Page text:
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How to pronounce engorge (audio)


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Dictionary definition of engorge

To become swollen, congested, or filled to capacity, often in reference to blood vessels or bodily tissues.
"Bites from venomous snakes can cause the affected limb to engorge."

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Detailed meaning of engorge

When something engorges, it typically involves an increase in size, volume, or pressure as it fills with fluid or substance. For example, when a person is exposed to allergens, their nasal passages may engorge, leading to congestion and difficulty breathing. Similarly, during sexual arousal, blood vessels in specific areas of the body may engorge with blood, resulting in increased sensitivity and physical responses. This term is often used in medical and physiological contexts to describe the expansion or swelling of body parts due to various factors, such as inflammation, stimulation, or increased blood flow.

Example sentences containing engorge

1. The bee's stinger caused my hand to engorge with pain and swelling.
2. After the meal, her stomach would engorge with a feeling of fullness.
3. Allergy symptoms can cause nasal tissues to engorge, leading to congestion.
4. During pregnancy, some women's feet may engorge due to increased fluid retention.
5. The river would engorge after heavy rainfall, flooding the nearby fields.
6. Inflamed sinuses can engorge and cause severe headaches.

History and etymology of engorge

The verb 'engorge' traces its etymology to the Old French word 'gorge,' which means 'throat' or 'gullet.' In its early usage, 'engorge' referred to the act of filling the throat or gullet, often in the context of eating or swallowing. Over time, the term evolved to encompass the idea of something becoming filled or swollen to capacity. This transformation reflects the notion of a passage or vessel, such as a blood vessel, becoming congested or filled to an excessive degree. 'Engorge' is now commonly used in both medical and general contexts to describe the swelling or congestion of various bodily tissues, particularly blood vessels, when they become excessively filled, often as a result of physiological processes or medical conditions.

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Further usage examples of engorge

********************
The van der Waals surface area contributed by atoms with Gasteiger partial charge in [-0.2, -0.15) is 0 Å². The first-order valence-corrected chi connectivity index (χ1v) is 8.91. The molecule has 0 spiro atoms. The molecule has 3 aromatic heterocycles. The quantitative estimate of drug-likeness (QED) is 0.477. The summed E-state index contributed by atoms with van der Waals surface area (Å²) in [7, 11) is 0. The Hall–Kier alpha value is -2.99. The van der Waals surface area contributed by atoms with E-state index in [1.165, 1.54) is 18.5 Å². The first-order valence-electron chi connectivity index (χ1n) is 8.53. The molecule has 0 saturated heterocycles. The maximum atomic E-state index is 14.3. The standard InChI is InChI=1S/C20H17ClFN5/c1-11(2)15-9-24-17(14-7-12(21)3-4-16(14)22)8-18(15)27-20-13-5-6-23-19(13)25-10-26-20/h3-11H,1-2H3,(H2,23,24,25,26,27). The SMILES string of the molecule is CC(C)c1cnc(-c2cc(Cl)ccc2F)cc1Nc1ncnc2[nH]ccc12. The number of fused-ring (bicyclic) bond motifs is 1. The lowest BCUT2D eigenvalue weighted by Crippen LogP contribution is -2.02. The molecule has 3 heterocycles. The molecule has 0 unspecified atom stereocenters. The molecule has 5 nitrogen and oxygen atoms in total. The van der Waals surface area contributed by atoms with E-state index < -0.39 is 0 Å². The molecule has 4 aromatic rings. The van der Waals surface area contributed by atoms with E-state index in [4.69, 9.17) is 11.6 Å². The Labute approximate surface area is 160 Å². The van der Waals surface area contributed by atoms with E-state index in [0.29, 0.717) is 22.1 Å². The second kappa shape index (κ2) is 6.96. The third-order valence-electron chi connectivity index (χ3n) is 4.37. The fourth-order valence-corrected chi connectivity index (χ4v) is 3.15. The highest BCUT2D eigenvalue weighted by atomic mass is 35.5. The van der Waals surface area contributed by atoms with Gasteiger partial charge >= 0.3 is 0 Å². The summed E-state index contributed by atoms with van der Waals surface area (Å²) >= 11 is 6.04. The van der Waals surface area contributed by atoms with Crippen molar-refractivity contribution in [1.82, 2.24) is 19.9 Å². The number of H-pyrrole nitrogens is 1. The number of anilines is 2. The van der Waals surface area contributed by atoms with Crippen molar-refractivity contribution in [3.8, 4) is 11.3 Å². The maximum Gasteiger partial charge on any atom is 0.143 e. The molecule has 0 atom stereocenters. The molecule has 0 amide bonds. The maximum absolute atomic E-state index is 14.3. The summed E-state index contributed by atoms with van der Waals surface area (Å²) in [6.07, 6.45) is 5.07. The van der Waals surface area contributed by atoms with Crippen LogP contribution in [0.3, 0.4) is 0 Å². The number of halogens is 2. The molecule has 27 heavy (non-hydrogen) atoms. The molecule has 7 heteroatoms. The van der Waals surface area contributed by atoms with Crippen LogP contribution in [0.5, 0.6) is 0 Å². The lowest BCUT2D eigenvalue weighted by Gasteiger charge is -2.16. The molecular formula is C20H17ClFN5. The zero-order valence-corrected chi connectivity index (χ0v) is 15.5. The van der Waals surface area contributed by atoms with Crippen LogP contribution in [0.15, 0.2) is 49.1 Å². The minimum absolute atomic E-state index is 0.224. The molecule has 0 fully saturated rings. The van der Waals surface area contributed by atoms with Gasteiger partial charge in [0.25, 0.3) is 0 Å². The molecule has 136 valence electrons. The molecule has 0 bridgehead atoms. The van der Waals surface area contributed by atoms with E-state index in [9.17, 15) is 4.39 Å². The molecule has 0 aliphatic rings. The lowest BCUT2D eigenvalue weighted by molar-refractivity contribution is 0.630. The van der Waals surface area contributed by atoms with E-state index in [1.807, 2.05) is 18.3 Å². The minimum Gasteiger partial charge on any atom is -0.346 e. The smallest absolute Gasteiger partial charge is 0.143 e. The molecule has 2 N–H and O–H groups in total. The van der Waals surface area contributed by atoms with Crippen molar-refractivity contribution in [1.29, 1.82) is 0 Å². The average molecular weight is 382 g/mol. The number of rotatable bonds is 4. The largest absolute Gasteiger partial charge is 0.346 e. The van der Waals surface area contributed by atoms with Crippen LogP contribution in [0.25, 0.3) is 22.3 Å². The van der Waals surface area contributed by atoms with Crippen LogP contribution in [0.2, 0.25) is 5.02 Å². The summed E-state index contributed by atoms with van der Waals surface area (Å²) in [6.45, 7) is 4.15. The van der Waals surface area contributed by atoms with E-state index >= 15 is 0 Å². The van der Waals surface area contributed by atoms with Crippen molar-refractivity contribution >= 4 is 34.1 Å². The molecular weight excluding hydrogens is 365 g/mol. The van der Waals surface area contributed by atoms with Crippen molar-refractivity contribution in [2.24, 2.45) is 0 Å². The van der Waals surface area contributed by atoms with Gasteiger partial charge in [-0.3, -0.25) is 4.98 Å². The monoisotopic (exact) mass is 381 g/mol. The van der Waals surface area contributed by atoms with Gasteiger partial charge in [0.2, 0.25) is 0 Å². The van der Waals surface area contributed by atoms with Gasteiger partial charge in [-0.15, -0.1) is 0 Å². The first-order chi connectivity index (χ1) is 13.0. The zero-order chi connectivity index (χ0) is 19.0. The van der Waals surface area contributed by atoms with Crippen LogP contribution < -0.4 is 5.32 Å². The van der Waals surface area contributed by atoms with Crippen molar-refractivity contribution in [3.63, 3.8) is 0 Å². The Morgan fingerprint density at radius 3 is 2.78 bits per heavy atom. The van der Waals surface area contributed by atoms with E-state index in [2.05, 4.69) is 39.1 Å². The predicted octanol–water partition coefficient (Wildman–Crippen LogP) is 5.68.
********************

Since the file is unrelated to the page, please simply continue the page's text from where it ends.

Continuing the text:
1. Overeating can cause the digestive system to engorge, leading to discomfort.
2. The mosquito's bite made my skin engorge with redness and itching.
3. The tumor caused the surrounding tissues to engorge and become painful.
4. In response to cold weather, blood vessels in the skin can engorge.
5. When aroused, blood rushes to the genitals, causing them to engorge.
6. The snake can engorge itself with a large meal.
7. Blood vessels in the injured area may engorge to aid in the healing process.
8. The storm caused the river to engorge rapidly.
9. Overeating can cause the stomach to engorge, leading to discomfort.
10. During pregnancy, some women may notice their ankles engorge.
11. The chef watched the pastry cream engorge as it simmered.
12. In times of scarcity, animals tend to engorge when food is available.
13. Allergic reactions can cause the lips to engorge and become swollen.
14. The river can engorge its banks during heavy rains.
15. The medical condition caused his legs to engorge painfully.
16. The feast made everyone engorge themselves with delicious food.
17. Pollen allergies may cause the sinuses to engorge, leading to congestion.
18. The swelling caused by the bee sting made her hand engorge.
19. Excessive salt intake can cause the ankles to engorge with fluid.
20. During mating season, male frogs may engorge to attract females.
21. Inflammatory responses can make tissues around the injury site engorge.
22. The floodwaters continued to engorge as the rain persisted.
23. Certain medications can lead to blood vessels to engorge.
24. High humidity can cause wooden doors to engorge and become difficult to open.



swell, deflate, shrink, compress


Prefix en-, Abundance and Excess, Health and Physiology, Anatomy and Biology

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